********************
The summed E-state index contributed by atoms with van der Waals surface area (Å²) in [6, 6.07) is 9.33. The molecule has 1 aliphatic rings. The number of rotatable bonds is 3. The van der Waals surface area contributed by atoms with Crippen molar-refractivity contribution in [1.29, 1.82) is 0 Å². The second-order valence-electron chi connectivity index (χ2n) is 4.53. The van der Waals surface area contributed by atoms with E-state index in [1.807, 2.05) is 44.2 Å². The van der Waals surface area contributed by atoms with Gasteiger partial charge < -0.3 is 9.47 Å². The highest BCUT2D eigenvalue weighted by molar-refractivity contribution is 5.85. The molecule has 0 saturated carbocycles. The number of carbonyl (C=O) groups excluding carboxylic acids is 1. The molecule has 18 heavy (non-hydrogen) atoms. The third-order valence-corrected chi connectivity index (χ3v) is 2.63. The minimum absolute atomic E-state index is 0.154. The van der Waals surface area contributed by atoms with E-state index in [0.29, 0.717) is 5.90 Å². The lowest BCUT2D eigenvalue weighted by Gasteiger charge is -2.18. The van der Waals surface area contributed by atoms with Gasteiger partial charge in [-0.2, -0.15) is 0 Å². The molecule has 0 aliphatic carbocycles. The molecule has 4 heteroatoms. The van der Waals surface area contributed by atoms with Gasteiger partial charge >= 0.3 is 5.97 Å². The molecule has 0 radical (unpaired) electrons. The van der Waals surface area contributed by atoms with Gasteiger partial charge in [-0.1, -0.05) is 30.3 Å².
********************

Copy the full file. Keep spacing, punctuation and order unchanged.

The summed E-state index contributed by atoms with van der Waals surface area (Å²) in [6, 6.07) is 9.33. The molecule has 1 aliphatic rings. The number of rotatable bonds is 3. The van der Waals surface area contributed by atoms with Crippen molar-refractivity contribution in [1.29, 1.82) is 0 Å². The second-order valence-electron chi connectivity index (χ2n) is 4.53. The van der Waals surface area contributed by atoms with E-state index in [1.807, 2.05) is 44.2 Å². The van der Waals surface area contributed by atoms with Gasteiger partial charge < -0.3 is 9.47 Å². The highest BCUT2D eigenvalue weighted by molar-refractivity contribution is 5.85. The molecule has 0 saturated carbocycles. The number of carbonyl (C=O) groups excluding carboxylic acids is 1. The molecule has 18 heavy (non-hydrogen) atoms. The third-order valence-corrected chi connectivity index (χ3v) is 2.63. The minimum absolute atomic E-state index is 0.154. The van der Waals surface area contributed by atoms with E-state index in [0.29, 0.717) is 5.90 Å². The lowest BCUT2D eigenvalue weighted by Gasteiger charge is -2.18. The van der Waals surface area contributed by atoms with Gasteiger partial charge in [-0.2, -0.15) is 0 Å². The molecule has 0 aliphatic carbocycles. The molecule has 4 heteroatoms. The van der Waals surface area contributed by atoms with Gasteiger partial charge >= 0.3 is 5.97 Å². The molecule has 0 radical (unpaired) electrons. The van der Waals surface area contributed by atoms with Gasteiger partial charge in [-0.1, -0.05) is 30.3 Å².